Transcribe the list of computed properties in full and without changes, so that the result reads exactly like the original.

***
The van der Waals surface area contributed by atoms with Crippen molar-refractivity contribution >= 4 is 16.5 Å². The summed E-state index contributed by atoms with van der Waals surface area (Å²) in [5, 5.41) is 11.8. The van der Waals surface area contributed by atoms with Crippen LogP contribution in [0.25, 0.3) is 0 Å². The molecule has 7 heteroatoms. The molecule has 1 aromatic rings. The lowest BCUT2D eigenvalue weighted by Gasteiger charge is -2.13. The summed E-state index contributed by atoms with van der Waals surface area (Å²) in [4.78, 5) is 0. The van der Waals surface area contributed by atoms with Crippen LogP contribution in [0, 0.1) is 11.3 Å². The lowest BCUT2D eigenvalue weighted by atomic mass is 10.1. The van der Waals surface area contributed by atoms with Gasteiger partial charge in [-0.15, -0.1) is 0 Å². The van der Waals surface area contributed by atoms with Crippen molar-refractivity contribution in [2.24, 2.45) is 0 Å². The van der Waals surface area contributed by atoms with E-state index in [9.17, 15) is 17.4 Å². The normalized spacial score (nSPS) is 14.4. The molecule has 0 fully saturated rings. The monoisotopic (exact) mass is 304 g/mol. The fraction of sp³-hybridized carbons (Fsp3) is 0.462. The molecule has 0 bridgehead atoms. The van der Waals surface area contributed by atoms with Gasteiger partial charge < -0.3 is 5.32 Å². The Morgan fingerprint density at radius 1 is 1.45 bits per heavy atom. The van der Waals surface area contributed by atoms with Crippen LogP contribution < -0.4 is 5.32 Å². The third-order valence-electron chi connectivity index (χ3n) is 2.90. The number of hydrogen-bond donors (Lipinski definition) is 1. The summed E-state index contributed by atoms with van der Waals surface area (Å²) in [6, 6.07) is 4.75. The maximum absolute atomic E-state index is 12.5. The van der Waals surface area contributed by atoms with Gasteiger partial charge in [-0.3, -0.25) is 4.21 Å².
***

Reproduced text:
The van der Waals surface area contributed by atoms with Crippen molar-refractivity contribution >= 4 is 16.5 Å². The summed E-state index contributed by atoms with van der Waals surface area (Å²) in [5, 5.41) is 11.8. The van der Waals surface area contributed by atoms with Crippen LogP contribution in [0.25, 0.3) is 0 Å². The molecule has 7 heteroatoms. The molecule has 1 aromatic rings. The lowest BCUT2D eigenvalue weighted by Gasteiger charge is -2.13. The summed E-state index contributed by atoms with van der Waals surface area (Å²) in [4.78, 5) is 0. The van der Waals surface area contributed by atoms with Crippen LogP contribution in [0, 0.1) is 11.3 Å². The lowest BCUT2D eigenvalue weighted by atomic mass is 10.1. The van der Waals surface area contributed by atoms with Gasteiger partial charge in [-0.15, -0.1) is 0 Å². The van der Waals surface area contributed by atoms with Crippen molar-refractivity contribution in [2.24, 2.45) is 0 Å². The van der Waals surface area contributed by atoms with E-state index in [9.17, 15) is 17.4 Å². The normalized spacial score (nSPS) is 14.4. The molecule has 0 fully saturated rings. The monoisotopic (exact) mass is 304 g/mol. The fraction of sp³-hybridized carbons (Fsp3) is 0.462. The molecule has 0 bridgehead atoms. The van der Waals surface area contributed by atoms with Gasteiger partial charge < -0.3 is 5.32 Å². The Morgan fingerprint density at radius 1 is 1.45 bits per heavy atom. The van der Waals surface area contributed by atoms with Crippen LogP contribution < -0.4 is 5.32 Å². The third-order valence-electron chi connectivity index (χ3n) is 2.90. The number of hydrogen-bond donors (Lipinski definition) is 1. The summed E-state index contributed by atoms with van der Waals surface area (Å²) in [6, 6.07) is 4.75. The maximum absolute atomic E-state index is 12.5. The van der Waals surface area contributed by atoms with Gasteiger partial charge in [-0.3, -0.25) is 4.21 Å².